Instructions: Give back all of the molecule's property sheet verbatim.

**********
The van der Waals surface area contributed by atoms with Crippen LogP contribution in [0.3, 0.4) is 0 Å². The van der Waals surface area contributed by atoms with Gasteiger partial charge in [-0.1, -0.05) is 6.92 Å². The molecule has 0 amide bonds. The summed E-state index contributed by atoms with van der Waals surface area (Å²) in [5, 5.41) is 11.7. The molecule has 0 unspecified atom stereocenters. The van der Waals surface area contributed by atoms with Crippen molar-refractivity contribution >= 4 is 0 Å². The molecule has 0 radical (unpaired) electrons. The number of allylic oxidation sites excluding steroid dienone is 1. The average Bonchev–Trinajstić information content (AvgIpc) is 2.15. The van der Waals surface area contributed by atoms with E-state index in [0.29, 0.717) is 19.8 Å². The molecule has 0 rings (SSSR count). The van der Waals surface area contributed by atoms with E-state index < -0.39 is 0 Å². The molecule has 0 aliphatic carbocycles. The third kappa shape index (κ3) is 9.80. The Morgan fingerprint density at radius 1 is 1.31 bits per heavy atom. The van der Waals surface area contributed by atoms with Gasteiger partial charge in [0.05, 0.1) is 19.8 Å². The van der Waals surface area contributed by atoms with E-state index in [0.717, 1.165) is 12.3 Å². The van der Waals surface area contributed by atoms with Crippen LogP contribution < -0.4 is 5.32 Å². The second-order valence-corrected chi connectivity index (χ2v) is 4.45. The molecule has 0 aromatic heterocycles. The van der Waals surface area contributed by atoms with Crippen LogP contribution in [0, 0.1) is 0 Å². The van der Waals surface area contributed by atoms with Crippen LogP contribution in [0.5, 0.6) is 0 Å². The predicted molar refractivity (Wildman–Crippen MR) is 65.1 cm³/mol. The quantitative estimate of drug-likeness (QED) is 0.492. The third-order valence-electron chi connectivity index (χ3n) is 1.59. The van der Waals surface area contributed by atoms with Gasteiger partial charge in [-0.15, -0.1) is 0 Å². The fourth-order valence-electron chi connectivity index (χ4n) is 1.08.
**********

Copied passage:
The van der Waals surface area contributed by atoms with Crippen LogP contribution in [0.3, 0.4) is 0 Å². The van der Waals surface area contributed by atoms with Gasteiger partial charge in [-0.1, -0.05) is 6.92 Å². The molecule has 0 amide bonds. The summed E-state index contributed by atoms with van der Waals surface area (Å²) in [5, 5.41) is 11.7. The molecule has 0 unspecified atom stereocenters. The van der Waals surface area contributed by atoms with Crippen molar-refractivity contribution >= 4 is 0 Å². The molecule has 0 radical (unpaired) electrons. The number of allylic oxidation sites excluding steroid dienone is 1. The average Bonchev–Trinajstić information content (AvgIpc) is 2.15. The van der Waals surface area contributed by atoms with E-state index in [0.29, 0.717) is 19.8 Å². The molecule has 0 rings (SSSR count). The van der Waals surface area contributed by atoms with E-state index < -0.39 is 0 Å². The molecule has 0 aliphatic carbocycles. The third kappa shape index (κ3) is 9.80. The Morgan fingerprint density at radius 1 is 1.31 bits per heavy atom. The van der Waals surface area contributed by atoms with Gasteiger partial charge in [0.05, 0.1) is 19.8 Å². The van der Waals surface area contributed by atoms with E-state index in [0.717, 1.165) is 12.3 Å². The van der Waals surface area contributed by atoms with Crippen LogP contribution < -0.4 is 5.32 Å². The second-order valence-corrected chi connectivity index (χ2v) is 4.45. The molecule has 0 aromatic heterocycles. The van der Waals surface area contributed by atoms with Crippen LogP contribution in [0, 0.1) is 0 Å². The van der Waals surface area contributed by atoms with Crippen LogP contribution in [0.5, 0.6) is 0 Å². The predicted molar refractivity (Wildman–Crippen MR) is 65.1 cm³/mol. The quantitative estimate of drug-likeness (QED) is 0.492. The third-order valence-electron chi connectivity index (χ3n) is 1.59. The van der Waals surface area contributed by atoms with Gasteiger partial charge in [-0.15, -0.1) is 0 Å². The fourth-order valence-electron chi connectivity index (χ4n) is 1.08.